APRIL 17–18, 2009 • HUNTINGTON LIBRARY, SAN MARINO, CALIFORNIA
A conference sponsored by the University of Southern California-Huntington Library Early Modern Studies Institute, the Huntington-USC Institute on California and the West, the Omohundro Institute of Early American History and Culture, the Mellon Foundation, and the USC College of Letters, Arts, and Sciences, Salvatori Forum.
Intellectual Commons • Doheny Memorial Library • University of Southern California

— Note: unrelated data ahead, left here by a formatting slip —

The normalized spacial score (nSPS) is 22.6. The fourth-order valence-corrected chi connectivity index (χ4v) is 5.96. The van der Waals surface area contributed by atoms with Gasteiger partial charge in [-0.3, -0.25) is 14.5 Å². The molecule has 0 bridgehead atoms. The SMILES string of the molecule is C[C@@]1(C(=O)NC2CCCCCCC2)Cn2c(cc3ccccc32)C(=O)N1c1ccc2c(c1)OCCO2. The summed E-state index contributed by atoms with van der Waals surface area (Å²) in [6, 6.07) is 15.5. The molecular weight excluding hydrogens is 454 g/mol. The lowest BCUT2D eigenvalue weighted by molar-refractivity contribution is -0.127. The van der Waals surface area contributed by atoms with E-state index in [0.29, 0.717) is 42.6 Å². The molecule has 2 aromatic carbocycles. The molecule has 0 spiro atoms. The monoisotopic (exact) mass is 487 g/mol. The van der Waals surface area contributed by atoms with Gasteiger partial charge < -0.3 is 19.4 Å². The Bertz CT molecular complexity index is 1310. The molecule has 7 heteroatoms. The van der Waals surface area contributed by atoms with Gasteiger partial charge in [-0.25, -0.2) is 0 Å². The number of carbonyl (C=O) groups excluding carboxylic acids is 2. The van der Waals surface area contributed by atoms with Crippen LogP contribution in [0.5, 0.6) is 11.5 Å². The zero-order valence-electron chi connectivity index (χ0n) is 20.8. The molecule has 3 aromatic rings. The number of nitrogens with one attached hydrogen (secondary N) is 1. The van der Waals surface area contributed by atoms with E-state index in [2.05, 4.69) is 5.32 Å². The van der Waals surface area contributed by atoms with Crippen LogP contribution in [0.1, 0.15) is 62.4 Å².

This interdisciplinary conference brings together scholars studying the survival and the demise of structures, landscapes, and cityscapes in the societies bordering the Pacific basin in a period marked by an increased European presence. Some participants will consider the role climate and geology played in constraining the ambitions of the Pacific area’s residents and shaping its architecture. Others will focus on conflicts over the built environment among “big business,” colonizers, and indigenous populations; the determination of creole populations to put their stamp on a recalcitrant physical environment; and the way historical memory has been molded by surviving buildings and surviving buildings have been refigured by historical memory.